The Sinclair ZX Spectrum was to most Brits the computer to own in the early 1980s, it might not have had all the hardware features of its more expensive competitors but it had the software library that they lacked. Games came out for the Spectrum first, and then other platforms got them later. If you didn’t have a rubber keyboard and a Sinclair logo, you were nothing in the playground circa 1984. That low price though meant that in true Sinclair tradition a number of corners had been cut in the little micro’s design. Most notably in its power supply, all the various rails required by the memory chips came from a rather insubstantial single-transistor oscillator that is probably the most common point of failure for these classic machines.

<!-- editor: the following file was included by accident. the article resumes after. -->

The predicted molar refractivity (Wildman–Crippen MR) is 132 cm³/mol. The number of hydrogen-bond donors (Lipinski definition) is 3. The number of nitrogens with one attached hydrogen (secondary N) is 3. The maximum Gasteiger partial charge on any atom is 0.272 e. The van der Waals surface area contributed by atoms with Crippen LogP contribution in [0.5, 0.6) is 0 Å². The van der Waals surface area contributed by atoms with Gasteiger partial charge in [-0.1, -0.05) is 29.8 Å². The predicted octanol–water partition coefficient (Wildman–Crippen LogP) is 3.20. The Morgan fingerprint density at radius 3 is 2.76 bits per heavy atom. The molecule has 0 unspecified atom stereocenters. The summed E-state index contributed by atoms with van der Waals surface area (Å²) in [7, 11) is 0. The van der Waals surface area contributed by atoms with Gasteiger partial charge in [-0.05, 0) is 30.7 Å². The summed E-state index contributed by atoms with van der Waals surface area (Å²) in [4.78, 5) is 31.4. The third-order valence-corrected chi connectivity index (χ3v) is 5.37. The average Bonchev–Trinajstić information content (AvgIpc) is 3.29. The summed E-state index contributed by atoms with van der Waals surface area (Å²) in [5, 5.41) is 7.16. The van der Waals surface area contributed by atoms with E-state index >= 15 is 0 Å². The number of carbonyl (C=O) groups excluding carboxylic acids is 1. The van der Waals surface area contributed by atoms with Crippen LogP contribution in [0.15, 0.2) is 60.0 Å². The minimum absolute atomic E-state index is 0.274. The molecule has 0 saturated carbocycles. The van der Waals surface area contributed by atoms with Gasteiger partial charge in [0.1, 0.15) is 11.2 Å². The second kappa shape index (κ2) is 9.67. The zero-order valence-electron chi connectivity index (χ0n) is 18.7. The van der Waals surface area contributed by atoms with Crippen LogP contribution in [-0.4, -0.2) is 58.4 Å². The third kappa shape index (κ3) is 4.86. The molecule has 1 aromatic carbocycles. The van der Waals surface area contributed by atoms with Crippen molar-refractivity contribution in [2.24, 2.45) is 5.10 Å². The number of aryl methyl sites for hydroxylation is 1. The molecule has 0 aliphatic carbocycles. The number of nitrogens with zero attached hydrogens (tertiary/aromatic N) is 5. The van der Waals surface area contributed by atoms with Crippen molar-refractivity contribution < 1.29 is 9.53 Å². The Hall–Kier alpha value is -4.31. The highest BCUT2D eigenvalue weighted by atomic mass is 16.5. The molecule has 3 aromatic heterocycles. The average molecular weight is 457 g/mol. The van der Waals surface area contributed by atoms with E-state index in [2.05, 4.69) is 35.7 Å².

[Tynemouth Software] had an Issue 2 Spectrum with a missing -5V rail, and has detailed both the power supply circuit used on these machines and the process of faultfinding and repairing this one. A single transistor oscillator drives a little ferrite-spool transformer from which the various supplies are rectified and filtered. Similar circuits appear in multiple generations of Sinclair hardware, where we might nowadays use a little switching regulator chip.
We’re taken through the various stages of faultfinding this particular circuit, and the culprit is found to be a faulty Zener diode. It’s certainly not the last dead Spectrum that will cross an enthusiast’s bench, but at least in this case, the fault was less obtuse than they sometimes can be in this much-loved but sometimes frustrating machine.
Sinclair enthusiasts might also appreciate the great man’s earliest work.